Who knew ‘Being Human’ could be so good?

Getting through the day can be rough enough for the normal, everyday person. But imagine trying to get through the day as an undead bloodsucker trying not to take a drink of your co-workers at the water cooler or an average joe who has to always turn down girls who want to go on dates during the full moon because you’ll spontaneously shift into a werewolf.

Congratulations. You’re imagining the plot of “Being Human,” the latest new show on the SyFy Channel.

The show, which premiered Jan. 17, is based on a BBC series with the same premise: two friends, a vampire and werewolf named Aiden and Josh, decide to move into a house together and try to live normal lives. Once there, they discover the house is haunted by a ghost named Sally, who becomes the unwilling third member of their little supernatural family.

If the thought of a TV show about vampires and werewolves makes you cringe, don’t worry: This is no sappy teen drama.

Aiden may be trying to stop eating “live,” but that doesn’t stop him from shredding a nurse in the pilot, and the appearance of what seems to be a former love interest on the part of Josh turns out to be instead his sister, accidentally running into the runaway werewolf while visiting her girlfriend in the hospital.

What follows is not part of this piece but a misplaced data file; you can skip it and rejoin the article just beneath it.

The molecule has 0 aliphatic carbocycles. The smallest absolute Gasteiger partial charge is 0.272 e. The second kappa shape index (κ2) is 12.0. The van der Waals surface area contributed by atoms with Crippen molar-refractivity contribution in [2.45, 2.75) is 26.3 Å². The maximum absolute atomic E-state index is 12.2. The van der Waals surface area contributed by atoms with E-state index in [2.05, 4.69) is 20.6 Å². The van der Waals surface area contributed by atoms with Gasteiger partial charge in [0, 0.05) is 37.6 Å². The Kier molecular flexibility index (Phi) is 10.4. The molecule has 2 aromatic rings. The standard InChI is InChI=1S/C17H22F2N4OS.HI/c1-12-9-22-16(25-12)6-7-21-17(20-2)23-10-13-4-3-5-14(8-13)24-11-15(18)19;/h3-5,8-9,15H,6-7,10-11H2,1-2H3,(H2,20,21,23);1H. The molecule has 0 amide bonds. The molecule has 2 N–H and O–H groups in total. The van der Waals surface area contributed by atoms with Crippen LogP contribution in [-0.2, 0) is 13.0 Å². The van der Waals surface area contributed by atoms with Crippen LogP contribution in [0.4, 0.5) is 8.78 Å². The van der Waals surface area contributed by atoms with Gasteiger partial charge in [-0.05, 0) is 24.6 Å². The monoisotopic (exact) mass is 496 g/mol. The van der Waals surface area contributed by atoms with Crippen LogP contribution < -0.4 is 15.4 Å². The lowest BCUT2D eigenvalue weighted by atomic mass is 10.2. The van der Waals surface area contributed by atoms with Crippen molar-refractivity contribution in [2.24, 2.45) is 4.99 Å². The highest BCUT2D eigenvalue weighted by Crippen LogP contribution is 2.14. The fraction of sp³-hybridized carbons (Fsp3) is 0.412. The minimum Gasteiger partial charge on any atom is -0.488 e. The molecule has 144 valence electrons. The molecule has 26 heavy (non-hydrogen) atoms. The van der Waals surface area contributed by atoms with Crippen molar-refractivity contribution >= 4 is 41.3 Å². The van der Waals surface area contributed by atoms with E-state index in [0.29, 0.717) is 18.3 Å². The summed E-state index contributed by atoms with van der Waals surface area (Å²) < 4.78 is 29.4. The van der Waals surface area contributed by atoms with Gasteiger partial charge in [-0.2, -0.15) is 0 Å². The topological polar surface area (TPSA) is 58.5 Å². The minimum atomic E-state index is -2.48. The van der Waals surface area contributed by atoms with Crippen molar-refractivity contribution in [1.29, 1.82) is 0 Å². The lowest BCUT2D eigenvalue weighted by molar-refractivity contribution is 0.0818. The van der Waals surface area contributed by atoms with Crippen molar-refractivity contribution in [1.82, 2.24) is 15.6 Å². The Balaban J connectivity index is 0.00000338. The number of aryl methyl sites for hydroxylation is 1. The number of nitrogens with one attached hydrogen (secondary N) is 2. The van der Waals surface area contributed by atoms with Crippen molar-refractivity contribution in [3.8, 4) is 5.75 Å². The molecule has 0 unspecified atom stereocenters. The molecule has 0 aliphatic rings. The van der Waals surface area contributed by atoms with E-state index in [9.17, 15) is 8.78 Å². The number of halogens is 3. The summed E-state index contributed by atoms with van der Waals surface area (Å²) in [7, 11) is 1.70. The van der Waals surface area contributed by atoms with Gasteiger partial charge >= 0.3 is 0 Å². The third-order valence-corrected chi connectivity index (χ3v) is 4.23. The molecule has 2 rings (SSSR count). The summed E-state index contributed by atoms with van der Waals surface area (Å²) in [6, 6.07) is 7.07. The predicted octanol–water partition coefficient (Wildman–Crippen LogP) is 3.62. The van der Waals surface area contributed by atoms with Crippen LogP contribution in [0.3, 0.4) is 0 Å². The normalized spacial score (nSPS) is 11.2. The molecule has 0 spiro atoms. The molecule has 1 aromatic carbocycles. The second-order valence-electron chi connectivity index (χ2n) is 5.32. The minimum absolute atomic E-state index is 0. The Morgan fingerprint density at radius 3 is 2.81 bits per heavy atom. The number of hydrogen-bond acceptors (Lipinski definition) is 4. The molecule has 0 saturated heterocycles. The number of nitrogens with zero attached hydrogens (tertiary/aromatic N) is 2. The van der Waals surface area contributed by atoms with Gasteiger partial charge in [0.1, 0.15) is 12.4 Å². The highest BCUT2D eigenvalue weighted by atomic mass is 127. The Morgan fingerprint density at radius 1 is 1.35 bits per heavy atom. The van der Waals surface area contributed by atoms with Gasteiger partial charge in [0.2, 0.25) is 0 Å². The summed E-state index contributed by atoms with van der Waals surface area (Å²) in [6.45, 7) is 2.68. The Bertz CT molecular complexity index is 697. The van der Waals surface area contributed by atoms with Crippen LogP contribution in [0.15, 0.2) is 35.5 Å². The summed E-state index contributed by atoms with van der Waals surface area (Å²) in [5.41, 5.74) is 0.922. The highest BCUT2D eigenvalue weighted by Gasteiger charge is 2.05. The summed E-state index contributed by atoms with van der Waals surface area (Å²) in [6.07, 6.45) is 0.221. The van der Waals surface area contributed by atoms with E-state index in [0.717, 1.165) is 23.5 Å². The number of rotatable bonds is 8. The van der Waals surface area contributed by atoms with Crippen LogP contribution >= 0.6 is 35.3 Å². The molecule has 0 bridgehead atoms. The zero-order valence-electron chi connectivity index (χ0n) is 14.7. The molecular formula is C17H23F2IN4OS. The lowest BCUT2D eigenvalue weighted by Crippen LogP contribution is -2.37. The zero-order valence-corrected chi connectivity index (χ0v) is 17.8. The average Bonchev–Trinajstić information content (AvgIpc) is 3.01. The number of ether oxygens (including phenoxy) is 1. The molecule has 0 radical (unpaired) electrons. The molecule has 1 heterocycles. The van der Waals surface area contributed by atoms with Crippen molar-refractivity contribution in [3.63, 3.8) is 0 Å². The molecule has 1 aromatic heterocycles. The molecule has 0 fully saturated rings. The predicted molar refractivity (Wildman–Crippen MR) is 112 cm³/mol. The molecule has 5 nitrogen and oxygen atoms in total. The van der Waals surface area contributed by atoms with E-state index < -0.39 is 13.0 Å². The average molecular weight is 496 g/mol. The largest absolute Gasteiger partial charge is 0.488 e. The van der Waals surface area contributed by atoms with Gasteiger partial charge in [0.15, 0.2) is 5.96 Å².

Most of the cast is relatively unknown, but if you’re a “Lost” fan, there’s one face that’ll make you want to tune in; Mark Pellegrino, the mysterious Jacob from the final seasons, plays Bishop, Aiden’s former vampire mentor trying to lure him back to his vampire “family.” It’s a strange shift for me watching Pellegrino be the bad guy for once — although my “Supernatural”-watching friends tell me he plays Lucifer there, so a malicious vampire is probably a step down.

The thing I like most about it is how natural it feels.

Obviously, a show about a vampire, werewolf and ghost is going to be riddled with clichés, but there’s enough tweaks to the formula to make it new and interesting.

And while it ends with a semi-obvious cliffhanger — when one of the lines 10 minutes in is that the door of Josh’s shapeshifting chamber can’t be opened from the inside, you know someone’s going to get stuck with him — I still can’t predict what’s going to happen beyond the other person getting saved somehow.

The show is fresh, smart and a satisfying alternative to the rest of the science fiction trying to make an impact on television. The only thing I don’t like about it is that it’s on SyFy and I don’t have cable. Thank goodness for the Internet.

Here’s a promo for the series, if you’re still on the supernatural fence:

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